I'm guessing that you don't have two (or more) kids. Share is typically not in their vocabulary.

    • by Beorytis (1014777)

      ...the parents can control time spent by kids.

      Wow, they can use the device to make sure kids read?

      • Wow, they can use the device to make sure kids read?

        The parental controls could in theory, allocate the amount of time permitted between apps and books.

        I have no idea if they do, but they could.

        That doesn't technically make them read but reading on a tablet might be "cool" enough even a kid that did not otherwise want to read would do so.

  • Interesting change in wording. That means 56 days of reading 1-hour per day instead of 62 days. Meanwhile Barnes advertises "over 2 months" for their nooks.

    Also the 4G version probably won't have free web surfing (like the kindle keyboard has).

    • by oji-sama (1151023) on Thursday September 06, 2012 @02:35PM (#41252419)

      Interesting change in wording. That means 56 days of reading 1-hour per day instead of 62 days. Meanwhile Barnes advertises "over 2 months" for their nooks.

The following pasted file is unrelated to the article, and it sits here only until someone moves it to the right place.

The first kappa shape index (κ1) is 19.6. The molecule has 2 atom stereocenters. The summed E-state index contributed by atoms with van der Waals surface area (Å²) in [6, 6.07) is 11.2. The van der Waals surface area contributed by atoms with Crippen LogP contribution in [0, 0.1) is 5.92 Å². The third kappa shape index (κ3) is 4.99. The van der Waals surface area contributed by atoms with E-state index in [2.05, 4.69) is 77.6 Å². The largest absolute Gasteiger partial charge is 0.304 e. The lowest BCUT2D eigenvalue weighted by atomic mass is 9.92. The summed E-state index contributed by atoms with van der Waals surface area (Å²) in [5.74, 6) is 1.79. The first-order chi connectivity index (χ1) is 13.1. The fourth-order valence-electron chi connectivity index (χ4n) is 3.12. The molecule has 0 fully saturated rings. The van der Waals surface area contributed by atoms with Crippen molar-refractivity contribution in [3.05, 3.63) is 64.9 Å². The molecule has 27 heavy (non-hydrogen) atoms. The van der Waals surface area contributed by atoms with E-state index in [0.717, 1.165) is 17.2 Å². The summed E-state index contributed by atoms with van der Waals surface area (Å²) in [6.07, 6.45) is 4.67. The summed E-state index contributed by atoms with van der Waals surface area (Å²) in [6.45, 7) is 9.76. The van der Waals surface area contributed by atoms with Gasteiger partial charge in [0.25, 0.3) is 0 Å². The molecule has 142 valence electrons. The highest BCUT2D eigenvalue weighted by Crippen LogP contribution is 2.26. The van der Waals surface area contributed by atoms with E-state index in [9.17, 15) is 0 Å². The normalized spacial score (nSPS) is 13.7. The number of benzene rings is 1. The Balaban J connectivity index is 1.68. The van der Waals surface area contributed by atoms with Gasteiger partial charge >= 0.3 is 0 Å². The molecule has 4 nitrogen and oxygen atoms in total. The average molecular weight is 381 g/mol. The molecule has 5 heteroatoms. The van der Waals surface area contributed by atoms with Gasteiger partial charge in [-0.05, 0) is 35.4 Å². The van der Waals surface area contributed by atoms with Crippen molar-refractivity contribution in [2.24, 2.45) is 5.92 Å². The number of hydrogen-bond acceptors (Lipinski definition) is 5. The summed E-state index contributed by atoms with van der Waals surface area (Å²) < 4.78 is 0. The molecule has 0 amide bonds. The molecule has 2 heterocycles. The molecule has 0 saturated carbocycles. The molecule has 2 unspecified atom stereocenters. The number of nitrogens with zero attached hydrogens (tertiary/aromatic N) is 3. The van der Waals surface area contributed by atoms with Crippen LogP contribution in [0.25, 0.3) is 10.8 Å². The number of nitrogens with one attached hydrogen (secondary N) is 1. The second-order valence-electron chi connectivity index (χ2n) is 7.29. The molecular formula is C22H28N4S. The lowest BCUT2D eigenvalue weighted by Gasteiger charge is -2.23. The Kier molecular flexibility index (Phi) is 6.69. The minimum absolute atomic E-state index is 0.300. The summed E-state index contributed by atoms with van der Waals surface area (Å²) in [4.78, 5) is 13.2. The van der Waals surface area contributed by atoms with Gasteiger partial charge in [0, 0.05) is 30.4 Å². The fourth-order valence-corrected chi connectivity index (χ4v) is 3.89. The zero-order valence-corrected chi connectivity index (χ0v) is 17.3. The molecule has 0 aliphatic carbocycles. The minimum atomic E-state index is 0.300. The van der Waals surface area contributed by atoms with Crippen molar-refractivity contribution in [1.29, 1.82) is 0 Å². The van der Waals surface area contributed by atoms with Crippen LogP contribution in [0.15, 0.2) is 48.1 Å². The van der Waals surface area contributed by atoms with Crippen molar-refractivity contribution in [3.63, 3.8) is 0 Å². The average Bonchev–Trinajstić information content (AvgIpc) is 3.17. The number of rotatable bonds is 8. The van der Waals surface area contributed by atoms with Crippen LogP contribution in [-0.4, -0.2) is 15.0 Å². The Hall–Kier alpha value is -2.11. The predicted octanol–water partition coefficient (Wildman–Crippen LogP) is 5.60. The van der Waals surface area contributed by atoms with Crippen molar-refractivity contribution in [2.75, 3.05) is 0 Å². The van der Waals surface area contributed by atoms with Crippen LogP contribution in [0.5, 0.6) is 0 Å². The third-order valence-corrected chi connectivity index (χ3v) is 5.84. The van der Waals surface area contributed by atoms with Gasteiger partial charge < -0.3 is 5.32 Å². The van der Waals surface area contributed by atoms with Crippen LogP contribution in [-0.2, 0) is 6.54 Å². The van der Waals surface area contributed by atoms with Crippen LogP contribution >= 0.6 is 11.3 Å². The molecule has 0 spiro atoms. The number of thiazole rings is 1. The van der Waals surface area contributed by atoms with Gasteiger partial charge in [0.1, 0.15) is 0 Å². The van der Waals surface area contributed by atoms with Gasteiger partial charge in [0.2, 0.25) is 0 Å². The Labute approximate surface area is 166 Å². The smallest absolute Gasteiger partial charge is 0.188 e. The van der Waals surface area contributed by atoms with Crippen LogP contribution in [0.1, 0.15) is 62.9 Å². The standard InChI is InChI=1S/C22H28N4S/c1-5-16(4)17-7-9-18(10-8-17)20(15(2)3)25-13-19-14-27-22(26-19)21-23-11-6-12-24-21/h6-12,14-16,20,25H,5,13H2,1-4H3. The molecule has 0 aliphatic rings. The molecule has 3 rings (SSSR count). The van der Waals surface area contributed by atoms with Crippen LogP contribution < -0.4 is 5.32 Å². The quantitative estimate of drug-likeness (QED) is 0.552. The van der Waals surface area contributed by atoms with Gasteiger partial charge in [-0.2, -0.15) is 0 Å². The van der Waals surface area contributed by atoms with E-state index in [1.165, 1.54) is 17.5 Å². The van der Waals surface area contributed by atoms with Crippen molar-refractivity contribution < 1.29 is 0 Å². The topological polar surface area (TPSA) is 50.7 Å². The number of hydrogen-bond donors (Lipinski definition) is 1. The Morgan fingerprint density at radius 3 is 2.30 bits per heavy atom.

Are you quite sure?

      Barnes on Nook Glowlight:
      Read for over 1 month on a single charge with GlowLight on (based on a half hour of daily reading time)1 Read for over 2 months with GlowLight off (based on a half hour of daily reading time)1

      Amazon on Kindle Paperwhite:
      "So we worked on our power management — Kindle paperwhite can get eight weeks of battery life even with the light on.

      • by cpu6502 (1960974)

        Thanks for the correction. :-) Sounds like amazon's glowing ebook lasts about 3 weeks longer than the Nook Glow. Ya know..... it would be simpler for customers if they just used "hours":

        "The Glow last over 30 hours with glowlight; over 60 hours without glowlight." - "Amazon Paperwhite lasts 56 hours even with the light..... almost double that without."

        • by oji-sama (1151023)

          Ya know..... it would be simpler for customers if they just used "hours":

          "The Glow last over 30 hours with glowlight; over 60 hours without glowlight." - "Amazon Paperwhite lasts 56 hours even with the light..... almost double that without."

          It would be simpler for us, but I believe that for most customers that half an hour a day value (I hope they at least have the same daily amount) does give a better estimate on how long they can actually use the device without recharging ^.^ Actually, a value over 20 hours is all I would need...

  • by Overzeetop (214511) on Thursday September 06, 2012 @02:23PM (#41252243) Journal

    I think the terms you are looking for are frontlit and thick. Still, I'm a bit disappointed that the DX is such an ugly stepchild. Certainly there's a market for a reasonably priced larger format e-reader.